Costa Rica next week will begin administering coronavirus vaccines outside of the Greater Metropolitan Area (GAM), the Health Ministry reported.
As of Sunday, January 3, some 2,455 Costa Ricans had received the first dose of the Pfizer/BioNTech coronavirus vaccine. Of those, 30% are workers or residents at elderly homes; 68% are healthcare workers with the Social Security System (Caja); and 2% are health workers from the private sector and other first responders.
Twenty-seven health establishments — all in the GAM, which includes San José and surrounding cities — are conducting vaccinations for at-risk groups.
“These health areas will coordinate in advance the list of people to be vaccinated in long-stay homes and first response institutions that are located in their area of assignment,” the Health Ministry said.
In January, Costa Rica expects to receive 33,150 doses per week of the Pfizer/BioNTech vaccine. All CCSS facilities should receive the vaccine by the end of the month, though areas outside the GAM present logistical challenges due to the necessity of using ultra-low-temperature freezers.
CCSS studies two vaccine reactions
Two people in Costa Rica have suffered adverse reactions after receiving the first dose of the coronavirus vaccine, though both recovered and are in good health.
The first person, a worker at the Children’s Hospital, suffered an allergic rash on the chest and head. In previous years, she had experienced allergic reactions to the influenza vaccine.
The second person, a health worker in Carmen Montes de Oca, experienced temporary inflammation near the injection site.
“Both officials recovered without complications and are in good health and no longer have any symptoms,” the Health Ministry announced.
The most common reactions to the Pfizer/BioNTech vaccine are fever, headache, and localized inflammation.
Costa Rica’s vaccine priority
The priority for vaccination in Costa Rica is as follows:
- Staff and residents at retirement or nursing homes.
- First responders, including health personnel.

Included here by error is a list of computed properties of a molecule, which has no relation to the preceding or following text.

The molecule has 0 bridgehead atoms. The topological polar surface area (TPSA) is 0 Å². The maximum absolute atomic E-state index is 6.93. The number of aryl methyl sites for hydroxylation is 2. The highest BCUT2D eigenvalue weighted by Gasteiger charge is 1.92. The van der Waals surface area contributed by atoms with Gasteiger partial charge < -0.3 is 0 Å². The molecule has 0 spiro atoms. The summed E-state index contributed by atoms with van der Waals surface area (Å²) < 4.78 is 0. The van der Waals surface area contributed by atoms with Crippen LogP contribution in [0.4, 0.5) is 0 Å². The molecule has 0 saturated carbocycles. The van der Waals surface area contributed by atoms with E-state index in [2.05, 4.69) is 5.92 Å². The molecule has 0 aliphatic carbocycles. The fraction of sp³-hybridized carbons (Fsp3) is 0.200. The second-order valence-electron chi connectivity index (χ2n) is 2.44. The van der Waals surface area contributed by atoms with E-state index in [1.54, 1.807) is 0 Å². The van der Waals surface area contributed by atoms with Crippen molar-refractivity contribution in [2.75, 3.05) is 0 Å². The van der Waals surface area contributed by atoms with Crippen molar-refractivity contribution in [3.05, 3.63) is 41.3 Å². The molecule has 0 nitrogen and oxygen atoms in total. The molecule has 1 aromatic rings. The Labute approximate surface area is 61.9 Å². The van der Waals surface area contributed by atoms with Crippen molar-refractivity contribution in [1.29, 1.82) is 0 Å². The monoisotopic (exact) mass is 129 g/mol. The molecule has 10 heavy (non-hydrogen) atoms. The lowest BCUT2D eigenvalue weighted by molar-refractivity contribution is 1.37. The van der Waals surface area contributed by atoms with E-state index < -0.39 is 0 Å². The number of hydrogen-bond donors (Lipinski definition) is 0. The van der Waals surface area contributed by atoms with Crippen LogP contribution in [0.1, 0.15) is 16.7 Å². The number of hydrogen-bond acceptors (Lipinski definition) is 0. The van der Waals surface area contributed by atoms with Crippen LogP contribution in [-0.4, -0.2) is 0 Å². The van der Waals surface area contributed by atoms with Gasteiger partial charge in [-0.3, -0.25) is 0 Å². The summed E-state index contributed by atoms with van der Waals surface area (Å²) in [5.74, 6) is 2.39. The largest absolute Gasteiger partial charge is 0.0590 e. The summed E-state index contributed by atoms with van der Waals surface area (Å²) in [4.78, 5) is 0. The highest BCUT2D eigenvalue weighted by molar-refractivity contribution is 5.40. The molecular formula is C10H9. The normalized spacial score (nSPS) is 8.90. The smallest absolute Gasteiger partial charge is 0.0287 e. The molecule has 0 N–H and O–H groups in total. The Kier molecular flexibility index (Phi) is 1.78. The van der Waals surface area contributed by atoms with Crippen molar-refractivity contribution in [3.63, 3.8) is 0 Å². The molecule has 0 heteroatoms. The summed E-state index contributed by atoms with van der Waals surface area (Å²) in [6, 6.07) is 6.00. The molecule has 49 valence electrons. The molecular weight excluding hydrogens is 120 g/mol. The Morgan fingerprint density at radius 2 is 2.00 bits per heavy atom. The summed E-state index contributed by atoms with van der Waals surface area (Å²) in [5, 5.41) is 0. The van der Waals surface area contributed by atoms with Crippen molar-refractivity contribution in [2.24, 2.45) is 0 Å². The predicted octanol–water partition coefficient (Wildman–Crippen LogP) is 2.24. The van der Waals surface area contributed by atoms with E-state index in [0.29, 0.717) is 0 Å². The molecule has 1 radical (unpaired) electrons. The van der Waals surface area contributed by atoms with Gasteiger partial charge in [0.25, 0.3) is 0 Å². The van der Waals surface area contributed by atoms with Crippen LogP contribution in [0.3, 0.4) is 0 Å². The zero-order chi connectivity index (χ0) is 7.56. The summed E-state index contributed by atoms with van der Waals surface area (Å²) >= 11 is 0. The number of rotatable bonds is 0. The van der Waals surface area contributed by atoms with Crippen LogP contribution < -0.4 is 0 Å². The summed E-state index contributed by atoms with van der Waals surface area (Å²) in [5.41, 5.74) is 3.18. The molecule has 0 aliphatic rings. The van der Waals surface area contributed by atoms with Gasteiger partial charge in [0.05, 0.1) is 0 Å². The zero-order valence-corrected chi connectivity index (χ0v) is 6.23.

- Costa Rica’s older population, defined here as those ages 58 and up.
- People with risk factors, including hypertension, diabetes, heart disease, respiratory illness, kidney disease and obesity, among others.
- Teachers and other staff within the Education Ministry (MEP).
- Imprisoned people and judicial staff.
- Workers for the 911 service.
- Health science students and related technicians in clinical fields.
- People ages 40-57 without any of the aforementioned risk factors but whose work puts them in contact with others. This includes laborers in agriculture, construction, service industries, etc.
President Carlos Alvarado and other high-ranking government authorities will receive the vaccine in accordance to where they fall in the above prioritization list. Minors will not be vaccinated.
The vaccine will not be obligatory, authorities have said.
Citizens and residents who fall into one of the priority populations should ensure their contact information is current at their local public-health clinic (EBAIS). The vaccine is free.
“It is important that they come on the date and place that their health area communicates,” the CCSS says.
Authorities have not announced if or when a coronavirus vaccine would be available for purchase at private health centers and/or pharmacies.
Costa Rica and Pfizer-BioNTech have an agreement for 3 million doses of the vaccine, enough for 1.5 million people. The Central American country also has a deal with AstraZeneca and is a member of the COVAX facility.
Costa Rica hopes to vaccinate 80% of its adult population by the end of 2021.
The latest Covid data
See the below graph for the latest Costa Rica coronavirus updates:
If you believe you have COVID-19, contact Costa Rica’s hotline at 1322. English-speaking staff and mental health professionals are available. Visit the Costa Rican Presidency for the official list of coronavirus measures and alerts.